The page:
The national debt is a very serious problem. How to reform Washington’s spending habits is a very serious question. And our bondholders, who are very serious people, are watching closely to make sure we are seriously going to pay off our debts.
To this point, we have. Despite much hand-wringing, partisan wrangling and a general sense of “how long can we wait before compromising,” Congress has always, for better or worse, come together to pass something. No, we haven’t cut spending nearly as much as we should have, we haven’t even touched the massive entitlement problem, and by and large we’ve kicked the can down the road; but progress is being made in fits and starts.
Part of that progress came in the fiscal cliff negotiations when Congressional Republicans were able to successfully decouple an increase in the debt limit from the continuation of the Bush-era tax cuts. This essentially assured them another bite at the deficit-cutting apple, another chance to move the United States towards fiscal sustainability.
Or so they thought. Almost immediately Nancy Pelosi tossed out a cockamamie idea to re-interpret the 14th Amendment to the Constitution so as to allow President Obama to circumvent Congress altogether and unilaterally raise the debt ceiling.
Senate Democrats jumped on board last week, sending a strongly worded letter to the President arguing that he should circumvent Congress and boost the nation’s debt ceiling if Republicans dare try and demand (gasp) spending cuts.
“In the event that Republicans make good on their threat by failing to act, or by moving unilaterally to pass a debt limit extension only as part of an unbalanced or unreasonable legislation, we believe you must be willing to take any lawful steps to ensure that America does not break its promises and trigger a global economic crisis – without congressional approval, if necessary,” the letter reads.
Apparently a certain someone didn’t pay attention in civics class. The framers of the Constitution, who had just declared their independence from Britain in no small part because of the “taxation without representation” they were forced to endure, explicitly gave the legislative branch the ultimate power to tax and spend. It’s simple checks and balances. Indeed, James Madison in the Federalist papers called the power of the purse “the most complete and effectual weapon with which any constitution can arm the immediate representatives of the people.”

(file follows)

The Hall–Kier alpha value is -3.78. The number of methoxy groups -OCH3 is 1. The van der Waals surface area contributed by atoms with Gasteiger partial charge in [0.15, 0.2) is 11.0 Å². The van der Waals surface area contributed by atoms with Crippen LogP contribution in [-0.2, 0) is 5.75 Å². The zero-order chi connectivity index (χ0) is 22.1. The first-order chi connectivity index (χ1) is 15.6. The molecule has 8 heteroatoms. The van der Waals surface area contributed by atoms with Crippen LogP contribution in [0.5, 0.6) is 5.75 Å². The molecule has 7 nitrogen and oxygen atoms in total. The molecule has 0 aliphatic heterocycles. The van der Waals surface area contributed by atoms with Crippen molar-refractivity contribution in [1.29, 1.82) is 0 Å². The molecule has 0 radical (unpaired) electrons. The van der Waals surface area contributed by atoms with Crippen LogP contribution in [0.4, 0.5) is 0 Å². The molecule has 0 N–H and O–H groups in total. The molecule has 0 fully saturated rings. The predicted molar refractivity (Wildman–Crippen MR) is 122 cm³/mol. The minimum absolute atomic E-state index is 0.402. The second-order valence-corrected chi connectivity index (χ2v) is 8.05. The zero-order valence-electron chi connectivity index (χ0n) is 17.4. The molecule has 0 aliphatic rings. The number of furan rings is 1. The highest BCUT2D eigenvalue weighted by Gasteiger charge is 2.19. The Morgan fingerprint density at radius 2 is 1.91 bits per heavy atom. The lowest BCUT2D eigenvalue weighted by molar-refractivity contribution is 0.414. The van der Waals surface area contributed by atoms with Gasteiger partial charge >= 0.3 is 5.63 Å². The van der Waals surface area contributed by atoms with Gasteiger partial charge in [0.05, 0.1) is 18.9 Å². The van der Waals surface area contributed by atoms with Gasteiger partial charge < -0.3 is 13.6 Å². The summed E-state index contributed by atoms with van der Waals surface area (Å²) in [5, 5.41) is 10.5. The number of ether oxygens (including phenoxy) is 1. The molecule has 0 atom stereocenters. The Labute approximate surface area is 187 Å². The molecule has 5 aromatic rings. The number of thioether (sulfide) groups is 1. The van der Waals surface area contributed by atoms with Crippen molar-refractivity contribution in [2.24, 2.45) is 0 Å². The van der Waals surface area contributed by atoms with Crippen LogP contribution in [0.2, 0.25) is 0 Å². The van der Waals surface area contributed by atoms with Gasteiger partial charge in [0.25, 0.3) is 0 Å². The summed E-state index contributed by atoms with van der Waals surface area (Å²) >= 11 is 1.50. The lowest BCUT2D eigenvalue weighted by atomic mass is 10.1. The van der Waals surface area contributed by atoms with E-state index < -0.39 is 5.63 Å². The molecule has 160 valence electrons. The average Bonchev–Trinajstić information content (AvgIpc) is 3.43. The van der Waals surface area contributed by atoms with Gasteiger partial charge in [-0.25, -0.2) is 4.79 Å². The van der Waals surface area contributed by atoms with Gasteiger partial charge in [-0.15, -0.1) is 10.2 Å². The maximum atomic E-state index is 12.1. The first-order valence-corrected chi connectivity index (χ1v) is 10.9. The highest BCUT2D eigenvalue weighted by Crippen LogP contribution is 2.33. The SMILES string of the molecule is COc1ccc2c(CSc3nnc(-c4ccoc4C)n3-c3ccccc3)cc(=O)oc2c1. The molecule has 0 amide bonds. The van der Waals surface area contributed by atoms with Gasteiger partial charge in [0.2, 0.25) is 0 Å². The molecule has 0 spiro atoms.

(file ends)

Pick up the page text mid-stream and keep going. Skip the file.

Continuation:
As if it weren’t clear enough the wonderful drafters of the 14th Amendment made sure to say “The Congress shall have the power to enforce, by appropriate legislation, the provisions of this article.”
If rewriting the meaning of the Constitution wasn’t going to work, Democrats had a plan B: use a legal loophole that allows the Treasury to mint platinum coins of any denomination! Under this plan the U.S. Mint would create a couple platinum coins, the President would then order them deposited at the Fed, and they’d be walked over so the Treasury could pay the bills.
The idea of using a loophole, which, by the way, was created to allow the U.S. Mint to create commemorative collector coins, to completely overturn the carefully calibrated system of monetary valuation is absurd. Inflation would run rampant. Bold holders would panic. And partisanship would become more militant than ever.
As Jon Stewart joked on the Daily Show:
“I’m not an economist, but if we’re gonna just make s*** up, I say go big or go home. How about a $20 trillion coin? Or maybe, just forget about it, do one of these ‘I was digging through the White House couch cushions and Eisenhower must have left this $100 quillion bill laying around. I know it’s real because it has our nation’s previous official seal: a unicorn felching a centaur.”
But Jon Stewart’s jokes aren’t the ones we have to worry about. We’d quickly become the joke of the world, only the punch line wouldn’t be a riot…in the literal sense. It would show, more clearly than ever thought possible, just how unserious America is about paying its debts.